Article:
Almost half of Aussie population under lockdown

An empty street in the central business district of Sydney on June 29, 2021. PHOTO: EPA-EFE

SYDNEY - Almost half of Australia's population has been placed under lockdown as authorities face Covid-19 clusters in multiple cities across the country for the first time since the initial outbreak last year.

As the cluster in Sydney grew to 149 cases, authorities in Brisbane and Perth imposed snap lockdowns of three and four days, respectively. Sydney is in a two-week lockdown while Darwin is in a lockdown that is due to end on Friday (July 2).

The measures, including parts of regional Queensland, left more than 40 per cent of Australia's 25.7 million residents under stay-home orders. States have also imposed various travel bans to restrict entry from hotspots.

As authorities struggled to contain the various clusters, the federal and state governments have faced questions about their handling of the pandemic, including the slow pace of the vaccination roll-out and a failure to ensure vaccinations for all workers, who have contact with international arrivals and Covid-19 patients.

As of Tuesday (June 29), just 3.4 per cent of the population had been fully vaccinated and 26 per cent had received one dose.

Several state leaders have criticised the federal government's management of the roll-out.

In the most populous state of New South Wales, the premier Gladys Berejiklian said further sudden lockdowns would be needed until vaccination rates increase.

"Until at least 80 per cent of our adult population is vaccinated, we can't have a conversation about what Covid normal looks like," she said.

Meanwhile, in Queensland and Victoria, state leaders urged the federal government to further limit the number of foreign arrivals. Currently, only Australian citizens and residents can enter but there are caps on weekly numbers.

Queensland premier Annastacia Palaszczuk called for a "massive reduction" in arrivals, saying quarantine facilities were being overloaded.

"The reason why we're having lockdowns in major cities is because the overseas arrivals are bringing the virus here," she said. "They're going to hotels and all of our staff are having to deal with it."

She was also angry that a clerical employee at a hospital, who became infected after working near the Covid-19 ward, had not been vaccinated.

"I am absolutely furious about this," she said. "We need to make sure that we are getting a population vaccinated right across the state."

Since an initial nationwide lockdown last year, Australia has been largely free of Covid-19, aside from two serious outbreaks in Melbourne. But the current outbreak, which involves the highly contagious Delta strain, has been fast-moving and has led to cases popping up across the mainland.

Ms Berejiklian has defended her decision to wait until last Friday to impose a citywide lockdown in Sydney, which had not had such a large-scale lockdown since the first wave of cases last year.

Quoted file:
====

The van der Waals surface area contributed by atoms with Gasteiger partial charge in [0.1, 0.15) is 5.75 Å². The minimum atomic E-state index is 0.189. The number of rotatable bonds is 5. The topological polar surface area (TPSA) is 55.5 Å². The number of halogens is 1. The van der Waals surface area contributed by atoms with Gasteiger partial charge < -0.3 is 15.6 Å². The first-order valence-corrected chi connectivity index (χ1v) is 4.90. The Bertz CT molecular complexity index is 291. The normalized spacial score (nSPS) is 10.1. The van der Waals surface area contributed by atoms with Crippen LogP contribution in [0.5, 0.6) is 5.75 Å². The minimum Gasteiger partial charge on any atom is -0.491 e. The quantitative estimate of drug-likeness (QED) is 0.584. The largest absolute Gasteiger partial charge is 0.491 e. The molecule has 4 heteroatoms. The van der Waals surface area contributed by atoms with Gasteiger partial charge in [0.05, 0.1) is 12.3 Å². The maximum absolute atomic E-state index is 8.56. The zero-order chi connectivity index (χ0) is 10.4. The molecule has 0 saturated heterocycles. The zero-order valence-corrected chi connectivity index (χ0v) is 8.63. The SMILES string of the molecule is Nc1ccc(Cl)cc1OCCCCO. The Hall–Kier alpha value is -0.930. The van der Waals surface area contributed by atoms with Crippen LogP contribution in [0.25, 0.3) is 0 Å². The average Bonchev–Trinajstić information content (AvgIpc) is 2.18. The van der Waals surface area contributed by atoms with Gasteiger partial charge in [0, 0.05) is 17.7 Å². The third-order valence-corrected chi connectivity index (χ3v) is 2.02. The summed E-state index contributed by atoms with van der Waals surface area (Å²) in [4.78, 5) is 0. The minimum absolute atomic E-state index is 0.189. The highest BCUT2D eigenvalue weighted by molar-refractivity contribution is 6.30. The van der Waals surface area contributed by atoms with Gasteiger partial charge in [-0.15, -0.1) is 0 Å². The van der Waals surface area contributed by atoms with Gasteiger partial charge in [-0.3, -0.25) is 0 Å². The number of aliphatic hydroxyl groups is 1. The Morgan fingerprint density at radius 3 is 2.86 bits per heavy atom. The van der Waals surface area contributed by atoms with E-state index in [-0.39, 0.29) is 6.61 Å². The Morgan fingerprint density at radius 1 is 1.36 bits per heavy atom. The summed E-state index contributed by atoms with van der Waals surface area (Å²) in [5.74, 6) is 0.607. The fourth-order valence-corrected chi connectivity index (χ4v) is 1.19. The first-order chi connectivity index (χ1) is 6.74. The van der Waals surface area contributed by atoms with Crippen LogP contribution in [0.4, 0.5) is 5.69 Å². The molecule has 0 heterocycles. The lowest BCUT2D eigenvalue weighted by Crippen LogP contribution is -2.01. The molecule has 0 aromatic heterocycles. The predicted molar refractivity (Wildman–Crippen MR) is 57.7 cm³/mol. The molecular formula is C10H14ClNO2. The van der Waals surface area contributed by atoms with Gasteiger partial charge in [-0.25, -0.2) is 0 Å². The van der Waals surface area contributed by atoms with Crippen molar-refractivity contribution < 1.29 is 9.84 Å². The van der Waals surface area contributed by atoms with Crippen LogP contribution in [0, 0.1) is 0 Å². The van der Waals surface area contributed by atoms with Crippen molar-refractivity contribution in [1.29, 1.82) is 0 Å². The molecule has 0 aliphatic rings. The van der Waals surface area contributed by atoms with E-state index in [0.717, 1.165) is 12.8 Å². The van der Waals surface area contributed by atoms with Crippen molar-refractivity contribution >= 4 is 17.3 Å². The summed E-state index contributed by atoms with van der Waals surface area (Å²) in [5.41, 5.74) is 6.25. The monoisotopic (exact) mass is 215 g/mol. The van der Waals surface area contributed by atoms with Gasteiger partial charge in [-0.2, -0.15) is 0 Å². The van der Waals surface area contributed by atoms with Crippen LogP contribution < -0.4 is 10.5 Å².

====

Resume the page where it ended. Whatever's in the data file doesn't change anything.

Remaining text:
New South Wales deputy premier John Barilaro, who is in isolation after coming into contact with an infected MP, admitted Tuesday that authorities had "lost control" of the outbreak but insisted the government had acted on medical advice.

"Hindsight is a beautiful thing," he said. "Throughout these 18 months, we've relied heavily on (official medical advice) and the advice has not led us astray. But this is very different, the way it's spread."

Australia has recorded 30,560 cases and just 910 deaths, marking one of the world's most successful efforts in combating Covid-19.

Outside Sydney, authorities recorded four new cases on Tuesday, including one each in Queensland and Western Australia, and two in the Northern Territory.

For many of Sydney's 5.4 million residents, the fresh lockdown has brought a sudden end to a year of carefree living with minimal restrictions, but residents have been largely supportive of the move, with many rushing to undergo testing. On Monday alone, about 67,000 people were tested.

Remote video URL

But the return to lockdown has placed pressure on Australian Prime Minister Scott Morrison to step up the national vaccination programme. On Monday, he announced mandatory vaccines for aged care workers and allowed AstraZeneca doses to be given to people aged under 60 who request it.

The federal government was slow with its initial roll-out, preferring to observe programmes in other countries which had been hard hit by the pandemic.

A Newspoll opinion survey published on Tuesday found support for Mr Morrison's handling of the pandemic had dropped from 70 per cent to 61 per cent since April. The number of people who said his handling had been poor increased from 27 per cent to 36 per cent, with the rest undecided.

Join ST's Telegram channel and get the latest breaking news delivered to you.